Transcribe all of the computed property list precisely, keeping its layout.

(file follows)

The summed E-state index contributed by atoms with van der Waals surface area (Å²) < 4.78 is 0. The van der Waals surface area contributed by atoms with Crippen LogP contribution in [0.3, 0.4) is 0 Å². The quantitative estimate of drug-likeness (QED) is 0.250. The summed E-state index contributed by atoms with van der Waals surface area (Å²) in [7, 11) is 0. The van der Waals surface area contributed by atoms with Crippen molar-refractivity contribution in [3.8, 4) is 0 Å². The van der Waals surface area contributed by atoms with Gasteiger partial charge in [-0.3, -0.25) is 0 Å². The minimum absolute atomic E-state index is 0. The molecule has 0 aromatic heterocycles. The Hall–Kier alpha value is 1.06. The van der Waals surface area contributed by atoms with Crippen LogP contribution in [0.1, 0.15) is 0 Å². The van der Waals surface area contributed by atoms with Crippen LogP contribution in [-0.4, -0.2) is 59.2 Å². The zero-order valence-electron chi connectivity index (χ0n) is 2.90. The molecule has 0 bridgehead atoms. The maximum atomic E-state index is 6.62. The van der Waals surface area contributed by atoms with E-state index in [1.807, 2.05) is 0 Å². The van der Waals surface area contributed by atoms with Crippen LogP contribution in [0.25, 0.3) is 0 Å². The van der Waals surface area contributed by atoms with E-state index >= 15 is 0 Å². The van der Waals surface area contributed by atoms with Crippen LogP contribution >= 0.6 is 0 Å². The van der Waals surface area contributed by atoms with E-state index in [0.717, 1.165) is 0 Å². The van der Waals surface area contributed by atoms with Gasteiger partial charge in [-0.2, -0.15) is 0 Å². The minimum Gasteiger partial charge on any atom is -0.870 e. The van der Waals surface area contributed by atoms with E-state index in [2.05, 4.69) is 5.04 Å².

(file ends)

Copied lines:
The summed E-state index contributed by atoms with van der Waals surface area (Å²) < 4.78 is 0. The van der Waals surface area contributed by atoms with Crippen LogP contribution in [0.3, 0.4) is 0 Å². The quantitative estimate of drug-likeness (QED) is 0.250. The summed E-state index contributed by atoms with van der Waals surface area (Å²) in [7, 11) is 0. The van der Waals surface area contributed by atoms with Crippen molar-refractivity contribution in [3.8, 4) is 0 Å². The van der Waals surface area contributed by atoms with Gasteiger partial charge in [-0.3, -0.25) is 0 Å². The minimum absolute atomic E-state index is 0. The molecule has 0 aromatic heterocycles. The Hall–Kier alpha value is 1.06. The van der Waals surface area contributed by atoms with Crippen LogP contribution in [0.1, 0.15) is 0 Å². The van der Waals surface area contributed by atoms with Crippen LogP contribution in [-0.4, -0.2) is 59.2 Å². The zero-order valence-electron chi connectivity index (χ0n) is 2.90. The molecule has 0 bridgehead atoms. The maximum atomic E-state index is 6.62. The van der Waals surface area contributed by atoms with E-state index in [1.807, 2.05) is 0 Å². The van der Waals surface area contributed by atoms with Crippen LogP contribution in [0.25, 0.3) is 0 Å². The van der Waals surface area contributed by atoms with E-state index >= 15 is 0 Å². The van der Waals surface area contributed by atoms with Crippen LogP contribution >= 0.6 is 0 Å². The van der Waals surface area contributed by atoms with E-state index in [0.717, 1.165) is 0 Å². The van der Waals surface area contributed by atoms with Gasteiger partial charge in [-0.2, -0.15) is 0 Å². The minimum Gasteiger partial charge on any atom is -0.870 e. The van der Waals surface area contributed by atoms with E-state index in [2.05, 4.69) is 5.04 Å².